“Where Have All The Vaishnavs Gone?” or “Vaishnavism in a Skeptic Age”

by Aranyakananda

It seems to me that most Vaisnavs are devotees of a particular manifestation of Vishnu. Namely Rama or Krishna. Most Vaisnavs are really “Kraishnavs” or “Ramites.” Shiva has His own avatars but most Shaivites I know worship Shiva directly. They do not consider Shiva’s avatars as higher than their source, whereas many Vaishnavs, i.e., ISKCON, seem to believe that Krishna is the source of all, including Vishnu.

Though many devotees of Sathya Sai Baba or Shirdi Sai Baba, for example seem to be Shaivites while referring to Sai Baba as “the Lord”, mostly Shaivites worship Shiva in and of Himself. And we don’t worship Brahma at all, most of us. That is another story altogether, and in fact there are many stories behind why that is.

Three members of the Trimurti, and three very different approaches. Non-worship, multiple worship, and direct worship.

One could argue, as I myself would, that worship of Rama or Krishna is in fact worship of Vishnu. If this were not so, and Krishna worship were really different from Vishnu worship, why then do you not hear too much about worship of Varaha or Kurma or Matsaya? I mean maybe it is because the fully human avatars seem more “likely” to worshipers? But yes I do think it is because they all are one and the same, in and of Lord Vishnu.

But I still find it odd that so few people I have met, read from, or read about, just worship Vishnu. I would say that worship of Narayana, the “infinite form” of Vishnu may be the closest thing to what I am truly talking about here. If Krishna and Rama were a tangible from of the infinite then I want to worship the infinite source of all.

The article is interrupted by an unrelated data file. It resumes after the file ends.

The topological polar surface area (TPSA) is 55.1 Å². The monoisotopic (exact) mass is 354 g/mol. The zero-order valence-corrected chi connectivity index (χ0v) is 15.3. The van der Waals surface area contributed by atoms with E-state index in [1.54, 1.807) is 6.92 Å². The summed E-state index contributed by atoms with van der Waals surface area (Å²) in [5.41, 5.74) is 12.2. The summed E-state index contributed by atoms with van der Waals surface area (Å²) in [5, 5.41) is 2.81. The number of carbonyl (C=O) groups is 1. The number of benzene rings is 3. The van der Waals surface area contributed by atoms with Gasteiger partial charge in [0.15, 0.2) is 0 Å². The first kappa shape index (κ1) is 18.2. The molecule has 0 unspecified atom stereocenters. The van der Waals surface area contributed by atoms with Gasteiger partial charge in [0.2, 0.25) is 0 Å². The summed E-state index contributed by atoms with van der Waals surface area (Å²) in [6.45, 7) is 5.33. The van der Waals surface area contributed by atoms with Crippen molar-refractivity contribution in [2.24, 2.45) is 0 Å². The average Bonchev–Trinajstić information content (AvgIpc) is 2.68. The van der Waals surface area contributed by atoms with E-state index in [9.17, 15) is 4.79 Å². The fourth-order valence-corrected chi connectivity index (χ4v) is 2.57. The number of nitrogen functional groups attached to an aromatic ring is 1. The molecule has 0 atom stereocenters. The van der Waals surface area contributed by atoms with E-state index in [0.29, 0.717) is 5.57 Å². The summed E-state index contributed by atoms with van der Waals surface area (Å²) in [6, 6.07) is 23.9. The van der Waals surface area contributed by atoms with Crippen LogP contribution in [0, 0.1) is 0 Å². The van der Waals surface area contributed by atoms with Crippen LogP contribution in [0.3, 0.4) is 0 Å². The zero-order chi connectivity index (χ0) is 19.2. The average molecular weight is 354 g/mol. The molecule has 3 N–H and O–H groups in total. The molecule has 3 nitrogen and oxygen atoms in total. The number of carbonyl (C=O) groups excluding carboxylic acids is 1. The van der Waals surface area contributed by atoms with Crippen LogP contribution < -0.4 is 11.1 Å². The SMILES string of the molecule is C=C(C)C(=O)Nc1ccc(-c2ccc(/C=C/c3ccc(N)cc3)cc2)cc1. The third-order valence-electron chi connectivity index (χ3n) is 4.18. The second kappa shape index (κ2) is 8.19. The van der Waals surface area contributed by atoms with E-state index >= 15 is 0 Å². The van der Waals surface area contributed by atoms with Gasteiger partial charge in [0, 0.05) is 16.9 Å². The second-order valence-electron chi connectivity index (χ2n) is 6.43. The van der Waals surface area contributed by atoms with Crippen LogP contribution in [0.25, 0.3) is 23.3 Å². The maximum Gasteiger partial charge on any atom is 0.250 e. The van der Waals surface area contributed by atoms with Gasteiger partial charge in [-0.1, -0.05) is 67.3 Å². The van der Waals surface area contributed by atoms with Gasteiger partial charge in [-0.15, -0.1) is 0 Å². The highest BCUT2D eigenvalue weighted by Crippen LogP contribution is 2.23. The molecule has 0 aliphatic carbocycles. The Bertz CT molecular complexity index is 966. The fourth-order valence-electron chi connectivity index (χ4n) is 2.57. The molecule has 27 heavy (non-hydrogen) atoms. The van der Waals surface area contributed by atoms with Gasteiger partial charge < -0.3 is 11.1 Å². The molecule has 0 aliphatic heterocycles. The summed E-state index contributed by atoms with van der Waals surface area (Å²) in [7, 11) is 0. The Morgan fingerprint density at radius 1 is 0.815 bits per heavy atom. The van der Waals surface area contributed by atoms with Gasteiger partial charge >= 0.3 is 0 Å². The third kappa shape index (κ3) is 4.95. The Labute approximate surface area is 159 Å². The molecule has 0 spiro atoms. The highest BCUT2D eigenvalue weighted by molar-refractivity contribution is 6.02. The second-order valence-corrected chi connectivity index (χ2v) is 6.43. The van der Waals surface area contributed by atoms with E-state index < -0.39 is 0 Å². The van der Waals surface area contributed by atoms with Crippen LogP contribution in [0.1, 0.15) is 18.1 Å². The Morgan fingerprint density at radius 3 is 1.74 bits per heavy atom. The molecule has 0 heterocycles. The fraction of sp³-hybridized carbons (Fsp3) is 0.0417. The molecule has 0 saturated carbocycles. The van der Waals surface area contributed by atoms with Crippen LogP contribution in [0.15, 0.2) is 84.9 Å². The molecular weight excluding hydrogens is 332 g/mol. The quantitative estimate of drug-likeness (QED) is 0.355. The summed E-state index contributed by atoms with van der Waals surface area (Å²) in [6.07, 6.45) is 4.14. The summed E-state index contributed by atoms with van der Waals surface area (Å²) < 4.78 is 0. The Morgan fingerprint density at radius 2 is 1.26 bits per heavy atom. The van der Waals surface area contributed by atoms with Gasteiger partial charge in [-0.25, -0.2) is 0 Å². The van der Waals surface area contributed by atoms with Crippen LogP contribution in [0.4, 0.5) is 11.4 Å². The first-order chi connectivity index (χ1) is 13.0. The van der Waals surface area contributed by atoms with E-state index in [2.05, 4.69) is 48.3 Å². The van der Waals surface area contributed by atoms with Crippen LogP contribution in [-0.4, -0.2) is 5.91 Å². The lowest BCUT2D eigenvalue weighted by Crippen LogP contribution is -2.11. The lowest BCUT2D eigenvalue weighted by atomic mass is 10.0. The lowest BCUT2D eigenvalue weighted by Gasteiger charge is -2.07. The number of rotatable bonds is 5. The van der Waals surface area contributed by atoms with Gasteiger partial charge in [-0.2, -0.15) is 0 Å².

Maybe my viewpoint on this arises from the fact that I am a White American, and many of the White Hindus one sees are of the Krishna Consciousness variety. Maybe it is because I still have a little bit of Godist in me. By that I mean when I was younger, and fringe-Christian, because I could not believe some of the things that were said about Christ, I took to saying of myself “I am a Godist. Meaning I believe in God. Period.”

I have expanded my point of view drastically on this over the years, obviously, now identifying as Vaishnav. With all of the avatars of Vishnu playing such an important role in the Vaishnav story of who we are and where we came from, they are indispensable to the worship. But this is a skeptic age (yuga) we live in. Many people have an easier time believing there is a God in general than they do believing in the stories of God-Become-Man of various religions. Too much myth involved. Whereas “God” to many is of another plane of existence, so many think “Sure why not, God exists.” Somehow that seems easier to swallow, intellectually. And as I said, I once felt the same way.